Recipes in Rotation with Douglas E. Welch
Douglas' Christmas ChiliEvery Christmas, for our annual open house, I make a lots of cookies (80-90 doz) but I also make a huge pot of this chili (20 qts in 2009). It was originally designed to feed ourselves during the open house, but now it is as popular, if not more so, than the cookies. This recipe started off as one included with a crock pot I got when heading off to college in 1982 (The crockpot is still in use today!), but I have modified it extensively over the years. I serve this with extra sharp cheddar cheese. Some people like chopped onions on it. I usually eat this by itself the first day, then have it over some sort of pasta the next and then chili dogs after that. It freezes well so make as much as you want and then store it away in meal-sized containers for a quick dinners.
Gnocchi Au Gratin OrleansWhile we regularly make homemade gnocchi and red sauce (recipe to come in a future post, but this is a nice way to change things up. I am working on altering the recipe to use greek yogurt or some other thickener, but for now, we only have this about every 2 months or so due to the relatively high calorie count. Still, it is a nice treat. The slight heat of Emeril’s Essence contrasts nicely with the creamy sauce. To turn this into a complete meal, we poach or grill a couple of chicken breasts and then slightly shred or cut it up and add it to the sauce. We have made this with both homemade gnocchi and pre-packaged. It works well with both.
Mild Taco Sauce in the style of Taco BellI love Taco Bell mild sauce, but I really shouldn't be eating there. That said, I found this recipe which comes close to the TB version and gives me a bit of flavor for my own homemade burritos, tacos and nachos. I even love just dipping chips in this sauce and it is very low-cal on its own.
Taco meat seasoning for ground turkeyIn my mind, every family needs a decent recipe for making their own taco seasoning. Most of the packets you get in the store have quite a lot of sodium, so making your own allows you to cut back to the bare minimum. I have high blood pressure, so the less sodium the better. This recipe is used specifically for ground turkey, as that is our ground meat of choice, but it would work just as well with ground beef. You could perhaps reduce the amount of beef bouillon by half if using beef, as it will bring flavor of its own to the recipe. We use this taco meat in tacos, of course, but also in burritos, bowls, and even as taco pizzas. Additionally, I will add it to canned tomato soup, to give it a bit more flavor and substance. I also sometimes add it to leftover mac and cheese when I reheat it to create a cheesy taco mac dish. It is a great way to use up leftovers without feeling you are eating the exact same meal a second time.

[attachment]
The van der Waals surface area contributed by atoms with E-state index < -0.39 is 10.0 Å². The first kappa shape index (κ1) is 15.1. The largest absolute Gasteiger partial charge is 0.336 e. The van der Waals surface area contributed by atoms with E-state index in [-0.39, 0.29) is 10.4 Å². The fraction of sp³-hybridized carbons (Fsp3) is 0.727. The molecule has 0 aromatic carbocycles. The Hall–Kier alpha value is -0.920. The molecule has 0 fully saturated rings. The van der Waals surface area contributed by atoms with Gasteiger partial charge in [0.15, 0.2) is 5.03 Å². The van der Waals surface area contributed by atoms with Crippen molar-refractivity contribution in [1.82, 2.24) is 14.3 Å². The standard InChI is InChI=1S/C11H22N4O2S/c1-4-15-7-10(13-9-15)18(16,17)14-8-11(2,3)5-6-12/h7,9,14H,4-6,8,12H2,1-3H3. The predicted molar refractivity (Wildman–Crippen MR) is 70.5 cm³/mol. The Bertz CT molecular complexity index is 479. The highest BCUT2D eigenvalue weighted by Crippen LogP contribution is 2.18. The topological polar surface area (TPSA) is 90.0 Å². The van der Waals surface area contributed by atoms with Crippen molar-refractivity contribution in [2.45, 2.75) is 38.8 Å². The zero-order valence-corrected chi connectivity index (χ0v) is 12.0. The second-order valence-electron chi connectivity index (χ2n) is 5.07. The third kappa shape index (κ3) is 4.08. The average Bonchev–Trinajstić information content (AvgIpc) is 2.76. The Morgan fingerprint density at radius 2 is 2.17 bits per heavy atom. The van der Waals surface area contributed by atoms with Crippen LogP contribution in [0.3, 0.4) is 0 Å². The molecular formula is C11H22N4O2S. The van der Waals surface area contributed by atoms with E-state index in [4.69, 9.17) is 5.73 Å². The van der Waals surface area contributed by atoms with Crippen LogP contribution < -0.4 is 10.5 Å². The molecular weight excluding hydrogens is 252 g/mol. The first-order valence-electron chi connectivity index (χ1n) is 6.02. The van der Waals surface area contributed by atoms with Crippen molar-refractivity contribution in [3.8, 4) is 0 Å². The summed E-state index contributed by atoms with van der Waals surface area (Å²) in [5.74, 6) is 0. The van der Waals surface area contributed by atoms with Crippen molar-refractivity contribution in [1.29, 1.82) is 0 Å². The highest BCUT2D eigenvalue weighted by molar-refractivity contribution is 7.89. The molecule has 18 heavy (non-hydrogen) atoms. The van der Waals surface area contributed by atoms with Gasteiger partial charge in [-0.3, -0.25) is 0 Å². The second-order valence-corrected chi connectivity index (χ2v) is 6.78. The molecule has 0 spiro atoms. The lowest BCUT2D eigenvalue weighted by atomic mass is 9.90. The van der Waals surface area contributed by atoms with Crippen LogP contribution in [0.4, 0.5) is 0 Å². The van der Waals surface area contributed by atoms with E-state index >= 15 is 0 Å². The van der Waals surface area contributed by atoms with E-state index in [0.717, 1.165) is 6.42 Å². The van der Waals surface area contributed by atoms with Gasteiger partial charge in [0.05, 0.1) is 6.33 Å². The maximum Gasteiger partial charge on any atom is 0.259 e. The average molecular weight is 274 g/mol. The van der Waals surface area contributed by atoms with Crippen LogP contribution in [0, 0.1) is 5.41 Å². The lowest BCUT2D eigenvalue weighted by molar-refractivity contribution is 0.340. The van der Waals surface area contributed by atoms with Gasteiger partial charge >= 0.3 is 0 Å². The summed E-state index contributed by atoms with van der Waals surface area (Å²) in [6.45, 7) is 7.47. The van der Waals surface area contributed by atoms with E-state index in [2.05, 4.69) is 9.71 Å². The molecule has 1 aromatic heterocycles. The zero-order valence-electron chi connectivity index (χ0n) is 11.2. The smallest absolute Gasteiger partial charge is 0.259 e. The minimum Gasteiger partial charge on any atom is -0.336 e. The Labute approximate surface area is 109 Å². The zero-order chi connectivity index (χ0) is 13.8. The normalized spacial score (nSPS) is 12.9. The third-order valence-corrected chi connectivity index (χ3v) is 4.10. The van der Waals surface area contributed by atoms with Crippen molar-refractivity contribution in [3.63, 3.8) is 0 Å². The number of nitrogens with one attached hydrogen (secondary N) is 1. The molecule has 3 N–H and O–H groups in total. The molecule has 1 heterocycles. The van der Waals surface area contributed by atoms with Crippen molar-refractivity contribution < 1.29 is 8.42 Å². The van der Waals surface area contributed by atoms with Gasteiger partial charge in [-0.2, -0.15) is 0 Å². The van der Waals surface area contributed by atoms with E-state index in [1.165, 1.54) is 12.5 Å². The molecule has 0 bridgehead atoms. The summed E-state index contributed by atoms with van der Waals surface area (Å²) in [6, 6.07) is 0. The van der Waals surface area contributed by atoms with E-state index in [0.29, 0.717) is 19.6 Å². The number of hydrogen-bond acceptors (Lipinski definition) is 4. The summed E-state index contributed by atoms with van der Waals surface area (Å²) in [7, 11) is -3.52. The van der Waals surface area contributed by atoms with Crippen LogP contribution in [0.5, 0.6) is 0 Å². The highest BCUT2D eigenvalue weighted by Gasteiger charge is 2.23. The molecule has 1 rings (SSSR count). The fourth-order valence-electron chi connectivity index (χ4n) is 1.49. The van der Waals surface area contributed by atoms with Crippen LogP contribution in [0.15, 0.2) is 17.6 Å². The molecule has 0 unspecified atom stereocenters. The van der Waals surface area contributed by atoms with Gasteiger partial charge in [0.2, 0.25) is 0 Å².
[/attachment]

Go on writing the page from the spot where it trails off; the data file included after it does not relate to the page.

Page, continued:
Potato Soup with Add-insWe love soup at our house and there will be several more highlighted as part of this series. Even on the hottest Southern California days we will sometimes have soup for dinner, as odd as it might sound. This potato soup started with a recipe from our close friends of Irish descent, but I have fiddled with it for years, creating this somewhat "final" recipe. My family likes potato soup a bit chunky, so I have to be careful to not overcook the potatoes, so there are still bite-sized pieces of potato in the completed dish. This soup is great for using up leftovers, too. The ham can come from an Easter or Christmas ham, and the potatoes are often leftovers from other big meals. If you want to add a special kick, toss in the leftover mashed potatoes from last night's dinner. While I like meaty add-ins, there is nothing to say you can't use your favorite veggies and greens to kick it up a notch.